Editorial Board (9/10).
- Opinion Pieces Address Vector Control Strategies Amid Changing Climate, Cholera Eradication Efforts, Global WASH, Food Systems
The Conversation: More dengue fever and less malaria — mosquito control strategies may need to shift as Africa heats up
Jason Rasgon, professor of entomology and disease epidemiology at Pennsylvania State University (9/9).
Devex: Opinion: Satellite imagery — global data for global goals
Nikhil Seth, assistant secretary-general and executive director at the United Nations Institute for Training and Research (9/7).
Devex: Opinion: Doing development democratically
Alex Thier, senior democracy fellow at Freedom House and senior adviser at the Center for Strategic and International Studies (9/8).
Project Syndicate: Winning the Fight Against Cholera
Frew Benson, chief director of the National Department of Health of South Africa and chair of the Global Task Force on Cholera Control’s Steering Committee (9/8).
Project Syndicate: The Neglected Water and Sanitation Crisis
Kevin Rudd, former prime minister of Australia, president of the Asia Society Policy Institute, and high-level chair of the United Nations Global Partnership on Sanitation and Water for All (9/9).
Project Syndicate: How to Save Nine Million Children
Samir Saha, head of the diagnostic division of microbiology at the Bangladesh Institute of Child Health and executive director of the Child Health Research Foundation (9/11).
The Telegraph: Let’s reboot our global food systems
Agnes Kalibata, U.N. special envoy to the 2021 Food Systems Summit (9/8).
From the Global Health Policy Community
- Development Experts Examine USAID's Draft Policy On Gender Equality, Women's Empowerment
Brookings Institution’s “Future Development”: USAID’s draft policy retrenches on gender equality
George Ingram, senior fellow for Global Economy and Development at Brookings, and Nora O’Connell, vice president for Public Policy and Advocacy at Save the Children, discuss the draft revision of USAID’s policy on gender equality and women’s empowerment, writing, “As USAID looks ahead to what’s over the horizon in a post-COVID world, having a strong, technical, forward-looking gender policy is vital. Unfortunately, the current draft will undermine USAID’s ability to meet [gender equality challenges]” (9/10).
- Blog Posts, Policy Article Address Various Topics Related To COVID-19, Including Global Leadership On Pandemic, Impact On Girls' Education, Framework For Global Vaccine Allocation
Médecins Sans Frontières: Meeting regular health needs amid the COVID-19 pandemic in Pakistan (9/8).
ONE Campaign: How COVID-19 is threatening girls’ education
Arielle Witter, social and editorial coordinator at the ONE Campaign (9/10).
ONE Campaign: ‘There’s a deficit in leadership’ in response to COVID-19 (9/10).
Science: An ethical framework for global vaccine allocation
Ezekiel J. Emanuel, professor in the Department of Medical Ethics and Health Policy at the Perelman School of Medicine at the University of Pennsylvania, and colleagues (9/11).
WHO Africa: Ebola response bolsters Uganda’s COVID-19 fight (9/10).
From the U.S. Government
- USAID Fact Sheet Provides Update On U.S. Global Response To COVID-19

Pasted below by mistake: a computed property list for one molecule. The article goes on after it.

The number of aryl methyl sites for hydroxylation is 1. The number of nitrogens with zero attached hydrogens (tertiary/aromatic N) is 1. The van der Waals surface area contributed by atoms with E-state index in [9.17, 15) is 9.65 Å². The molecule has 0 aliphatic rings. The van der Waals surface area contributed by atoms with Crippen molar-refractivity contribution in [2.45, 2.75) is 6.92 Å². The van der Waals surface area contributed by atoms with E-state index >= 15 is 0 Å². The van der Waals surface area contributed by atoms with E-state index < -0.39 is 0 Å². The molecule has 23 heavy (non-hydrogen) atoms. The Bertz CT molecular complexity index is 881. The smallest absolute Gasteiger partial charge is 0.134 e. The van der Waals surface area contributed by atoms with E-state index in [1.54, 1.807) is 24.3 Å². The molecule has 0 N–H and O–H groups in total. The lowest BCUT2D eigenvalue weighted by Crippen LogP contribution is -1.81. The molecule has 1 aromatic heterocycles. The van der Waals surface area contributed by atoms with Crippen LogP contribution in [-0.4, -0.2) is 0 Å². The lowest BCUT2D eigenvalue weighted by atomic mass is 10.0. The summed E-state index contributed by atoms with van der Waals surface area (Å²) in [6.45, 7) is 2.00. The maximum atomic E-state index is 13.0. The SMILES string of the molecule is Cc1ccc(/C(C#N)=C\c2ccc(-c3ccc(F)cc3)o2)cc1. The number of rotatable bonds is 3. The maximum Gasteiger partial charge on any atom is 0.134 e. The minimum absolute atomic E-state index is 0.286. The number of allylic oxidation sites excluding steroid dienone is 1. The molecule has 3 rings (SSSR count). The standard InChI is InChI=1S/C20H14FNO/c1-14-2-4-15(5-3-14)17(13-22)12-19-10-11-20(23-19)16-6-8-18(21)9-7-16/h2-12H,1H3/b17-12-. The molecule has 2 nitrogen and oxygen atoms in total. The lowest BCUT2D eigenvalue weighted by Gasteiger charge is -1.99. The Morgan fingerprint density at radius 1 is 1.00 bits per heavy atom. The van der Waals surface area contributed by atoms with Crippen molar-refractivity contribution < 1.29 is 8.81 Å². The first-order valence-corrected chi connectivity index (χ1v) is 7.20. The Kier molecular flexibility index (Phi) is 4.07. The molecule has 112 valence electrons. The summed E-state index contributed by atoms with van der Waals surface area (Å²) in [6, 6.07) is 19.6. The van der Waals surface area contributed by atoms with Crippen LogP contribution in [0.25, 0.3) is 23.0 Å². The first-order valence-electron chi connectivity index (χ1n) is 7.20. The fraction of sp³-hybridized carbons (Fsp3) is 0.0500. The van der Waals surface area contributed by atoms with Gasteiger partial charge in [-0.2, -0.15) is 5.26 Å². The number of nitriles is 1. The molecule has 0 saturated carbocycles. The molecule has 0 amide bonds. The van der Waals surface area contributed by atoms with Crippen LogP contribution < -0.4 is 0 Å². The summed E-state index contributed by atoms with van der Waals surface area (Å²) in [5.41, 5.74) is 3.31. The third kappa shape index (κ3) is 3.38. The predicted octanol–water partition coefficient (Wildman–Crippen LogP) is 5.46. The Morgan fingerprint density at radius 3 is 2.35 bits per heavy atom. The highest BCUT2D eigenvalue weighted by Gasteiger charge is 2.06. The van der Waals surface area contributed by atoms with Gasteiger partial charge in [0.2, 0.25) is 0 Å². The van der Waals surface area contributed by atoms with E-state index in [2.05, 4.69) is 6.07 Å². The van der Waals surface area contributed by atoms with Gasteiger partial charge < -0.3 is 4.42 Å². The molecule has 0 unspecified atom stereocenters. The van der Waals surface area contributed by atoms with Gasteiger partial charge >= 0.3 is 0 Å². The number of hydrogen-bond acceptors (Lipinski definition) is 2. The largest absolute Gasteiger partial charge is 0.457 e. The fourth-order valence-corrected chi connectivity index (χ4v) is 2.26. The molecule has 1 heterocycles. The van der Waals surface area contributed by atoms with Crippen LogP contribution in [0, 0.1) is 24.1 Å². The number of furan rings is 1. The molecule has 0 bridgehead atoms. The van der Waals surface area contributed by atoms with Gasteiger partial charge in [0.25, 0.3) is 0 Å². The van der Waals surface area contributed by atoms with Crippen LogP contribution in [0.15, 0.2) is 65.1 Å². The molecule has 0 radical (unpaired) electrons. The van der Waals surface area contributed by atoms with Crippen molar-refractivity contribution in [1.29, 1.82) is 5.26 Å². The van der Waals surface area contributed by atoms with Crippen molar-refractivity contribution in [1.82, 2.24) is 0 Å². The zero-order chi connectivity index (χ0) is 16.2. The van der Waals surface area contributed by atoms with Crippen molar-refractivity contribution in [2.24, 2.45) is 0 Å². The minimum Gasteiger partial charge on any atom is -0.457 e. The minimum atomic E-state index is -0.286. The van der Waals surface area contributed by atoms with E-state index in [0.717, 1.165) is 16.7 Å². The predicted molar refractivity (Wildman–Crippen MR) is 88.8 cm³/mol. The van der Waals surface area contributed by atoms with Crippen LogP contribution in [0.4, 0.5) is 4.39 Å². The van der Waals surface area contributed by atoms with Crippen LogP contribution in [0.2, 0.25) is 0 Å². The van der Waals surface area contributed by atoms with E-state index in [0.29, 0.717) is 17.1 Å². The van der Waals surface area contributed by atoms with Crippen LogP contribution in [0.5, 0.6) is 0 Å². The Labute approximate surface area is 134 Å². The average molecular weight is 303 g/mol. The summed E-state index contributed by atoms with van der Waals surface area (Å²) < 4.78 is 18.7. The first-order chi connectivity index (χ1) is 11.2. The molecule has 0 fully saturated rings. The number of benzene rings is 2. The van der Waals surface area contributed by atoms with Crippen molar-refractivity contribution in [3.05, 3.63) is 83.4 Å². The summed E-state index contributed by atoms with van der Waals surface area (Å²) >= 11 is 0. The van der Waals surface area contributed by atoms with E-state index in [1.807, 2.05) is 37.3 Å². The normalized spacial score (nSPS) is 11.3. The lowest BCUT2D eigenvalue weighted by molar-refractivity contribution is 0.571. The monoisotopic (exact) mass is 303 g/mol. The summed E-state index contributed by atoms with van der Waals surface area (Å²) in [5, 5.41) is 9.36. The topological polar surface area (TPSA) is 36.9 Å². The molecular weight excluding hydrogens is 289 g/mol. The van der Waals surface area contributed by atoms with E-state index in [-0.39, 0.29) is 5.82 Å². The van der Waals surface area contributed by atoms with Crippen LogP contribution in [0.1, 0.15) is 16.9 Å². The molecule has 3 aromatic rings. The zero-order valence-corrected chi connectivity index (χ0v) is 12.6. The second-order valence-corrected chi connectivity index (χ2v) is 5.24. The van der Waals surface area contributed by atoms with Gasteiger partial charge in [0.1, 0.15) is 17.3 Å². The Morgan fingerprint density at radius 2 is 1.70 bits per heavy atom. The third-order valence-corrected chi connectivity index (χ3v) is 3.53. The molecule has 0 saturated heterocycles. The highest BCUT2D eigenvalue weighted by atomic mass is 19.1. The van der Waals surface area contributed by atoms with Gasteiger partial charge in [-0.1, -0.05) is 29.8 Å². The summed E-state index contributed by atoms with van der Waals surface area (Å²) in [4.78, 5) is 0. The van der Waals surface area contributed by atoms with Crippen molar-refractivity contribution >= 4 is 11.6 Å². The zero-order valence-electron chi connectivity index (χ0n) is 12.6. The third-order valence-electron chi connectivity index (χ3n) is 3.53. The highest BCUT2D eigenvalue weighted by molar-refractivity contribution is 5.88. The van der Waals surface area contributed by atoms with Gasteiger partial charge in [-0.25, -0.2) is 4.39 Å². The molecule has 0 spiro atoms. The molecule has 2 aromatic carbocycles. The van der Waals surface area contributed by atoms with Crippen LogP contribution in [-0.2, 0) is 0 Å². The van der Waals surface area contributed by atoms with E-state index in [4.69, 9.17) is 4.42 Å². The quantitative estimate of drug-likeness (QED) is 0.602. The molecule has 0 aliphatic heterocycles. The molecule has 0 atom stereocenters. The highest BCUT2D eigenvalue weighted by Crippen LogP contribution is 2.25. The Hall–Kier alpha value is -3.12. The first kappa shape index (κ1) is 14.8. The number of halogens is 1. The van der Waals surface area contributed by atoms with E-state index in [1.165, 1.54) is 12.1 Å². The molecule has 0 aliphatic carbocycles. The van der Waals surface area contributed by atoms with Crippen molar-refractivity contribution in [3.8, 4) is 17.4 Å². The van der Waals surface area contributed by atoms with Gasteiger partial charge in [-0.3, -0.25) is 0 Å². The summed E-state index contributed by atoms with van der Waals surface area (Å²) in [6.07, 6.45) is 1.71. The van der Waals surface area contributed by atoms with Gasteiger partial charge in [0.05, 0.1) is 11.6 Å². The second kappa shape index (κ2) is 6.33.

USAID: COVID-19 Global Response — Fact Sheet #9 FY20
This fact sheet provides details on U.S. efforts to address COVID-19 globally, highlighting key developments in the U.S. response, the U.S. global response strategy, and regional summaries (9/9).
- HHS Issues Guidance To Expand Access To COVID-19 Vaccines When Available
HHS: Trump Administration Takes Action to Expand Access to COVID-19 Vaccines
“[Wednesday], under the leadership of President Trump, the U.S. Department of Health and Human Services (HHS), through the Assistant Secretary for Health, issued guidance under the Public Readiness and Emergency Preparedness Act (PREP Act) to expand access to safe and effective COVID-19 vaccines when they are made available. This guidance authorizes state-licensed pharmacists to order and administer, and state-licensed or registered pharmacy interns acting under the supervision of the qualified pharmacist to administer, COVID-19 vaccinations to persons ages 3 or older, subject to certain requirements…” (9/9).
- KFF Publishes Side-By-Side Comparing Trump, Biden On COVID-19 Actions, Proposals; Releases September Health Tracking Poll; Provides Resources On Global, Domestic Aspects Of COVID-19 Pandemic
KFF: Comparing Trump and Biden on COVID-19
This issue brief compares President Trump and Democratic nominee Joe Biden on their records, actions, and proposals related to the COVID-19 pandemic. It includes a general overview of their respective approaches, followed by a detailed side-by-side (9/11).
KFF: KFF Health Tracking Poll — September 2020: Top Issues in 2020 Election, The Role of Misinformation, and Views on A Potential Coronavirus Vaccine
The September KFF Health Tracking Poll explores U.S. public opinion on top issues in the 2020 election and views on a potential COVID-19 vaccine (9/10).
KFF: COVID-19 Coronavirus Tracker — Updated as of September 11, 2020
Data on country government actions in response to COVID-19 are included in the tracker (9/11).
Additional KFF COVID-19 resources on the global situation, as well as those focused on the response and impact within the U.S., are available here. KFF’s blog series “Coronavirus Policy Watch” is available here.